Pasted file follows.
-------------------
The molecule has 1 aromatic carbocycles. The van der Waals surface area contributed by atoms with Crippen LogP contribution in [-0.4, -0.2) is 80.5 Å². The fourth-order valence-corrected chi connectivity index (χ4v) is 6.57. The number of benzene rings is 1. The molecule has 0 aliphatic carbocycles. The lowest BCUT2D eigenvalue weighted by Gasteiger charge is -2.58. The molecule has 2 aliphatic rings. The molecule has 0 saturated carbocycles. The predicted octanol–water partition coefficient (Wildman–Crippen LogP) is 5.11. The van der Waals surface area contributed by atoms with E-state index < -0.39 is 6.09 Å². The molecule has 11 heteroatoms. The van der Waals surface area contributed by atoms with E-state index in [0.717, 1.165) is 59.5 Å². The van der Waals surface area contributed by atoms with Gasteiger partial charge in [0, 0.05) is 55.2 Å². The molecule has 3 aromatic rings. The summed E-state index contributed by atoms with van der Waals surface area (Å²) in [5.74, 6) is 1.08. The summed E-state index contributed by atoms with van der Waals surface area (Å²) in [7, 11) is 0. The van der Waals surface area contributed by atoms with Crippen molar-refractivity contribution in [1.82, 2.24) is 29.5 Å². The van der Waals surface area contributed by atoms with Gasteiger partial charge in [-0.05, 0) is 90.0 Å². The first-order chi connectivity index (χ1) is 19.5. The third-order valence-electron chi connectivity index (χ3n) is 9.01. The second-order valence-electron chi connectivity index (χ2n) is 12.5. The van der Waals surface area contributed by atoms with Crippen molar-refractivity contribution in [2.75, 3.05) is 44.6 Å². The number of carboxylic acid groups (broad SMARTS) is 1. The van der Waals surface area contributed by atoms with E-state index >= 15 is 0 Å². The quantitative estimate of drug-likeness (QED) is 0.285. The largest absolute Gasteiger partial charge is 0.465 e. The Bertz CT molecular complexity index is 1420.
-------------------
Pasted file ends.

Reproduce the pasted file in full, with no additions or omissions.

The molecule has 1 aromatic carbocycles. The van der Waals surface area contributed by atoms with Crippen LogP contribution in [-0.4, -0.2) is 80.5 Å². The fourth-order valence-corrected chi connectivity index (χ4v) is 6.57. The number of benzene rings is 1. The molecule has 0 aliphatic carbocycles. The lowest BCUT2D eigenvalue weighted by Gasteiger charge is -2.58. The molecule has 2 aliphatic rings. The molecule has 0 saturated carbocycles. The predicted octanol–water partition coefficient (Wildman–Crippen LogP) is 5.11. The van der Waals surface area contributed by atoms with E-state index < -0.39 is 6.09 Å². The molecule has 11 heteroatoms. The van der Waals surface area contributed by atoms with E-state index in [0.717, 1.165) is 59.5 Å². The van der Waals surface area contributed by atoms with Gasteiger partial charge in [0, 0.05) is 55.2 Å². The molecule has 3 aromatic rings. The summed E-state index contributed by atoms with van der Waals surface area (Å²) in [5.74, 6) is 1.08. The summed E-state index contributed by atoms with van der Waals surface area (Å²) in [7, 11) is 0. The van der Waals surface area contributed by atoms with Crippen molar-refractivity contribution in [1.82, 2.24) is 29.5 Å². The van der Waals surface area contributed by atoms with Gasteiger partial charge in [-0.05, 0) is 90.0 Å². The first-order chi connectivity index (χ1) is 19.5. The third-order valence-electron chi connectivity index (χ3n) is 9.01. The second-order valence-electron chi connectivity index (χ2n) is 12.5. The van der Waals surface area contributed by atoms with Crippen molar-refractivity contribution in [2.75, 3.05) is 44.6 Å². The number of carboxylic acid groups (broad SMARTS) is 1. The van der Waals surface area contributed by atoms with E-state index >= 15 is 0 Å². The quantitative estimate of drug-likeness (QED) is 0.285. The largest absolute Gasteiger partial charge is 0.465 e. The Bertz CT molecular complexity index is 1420.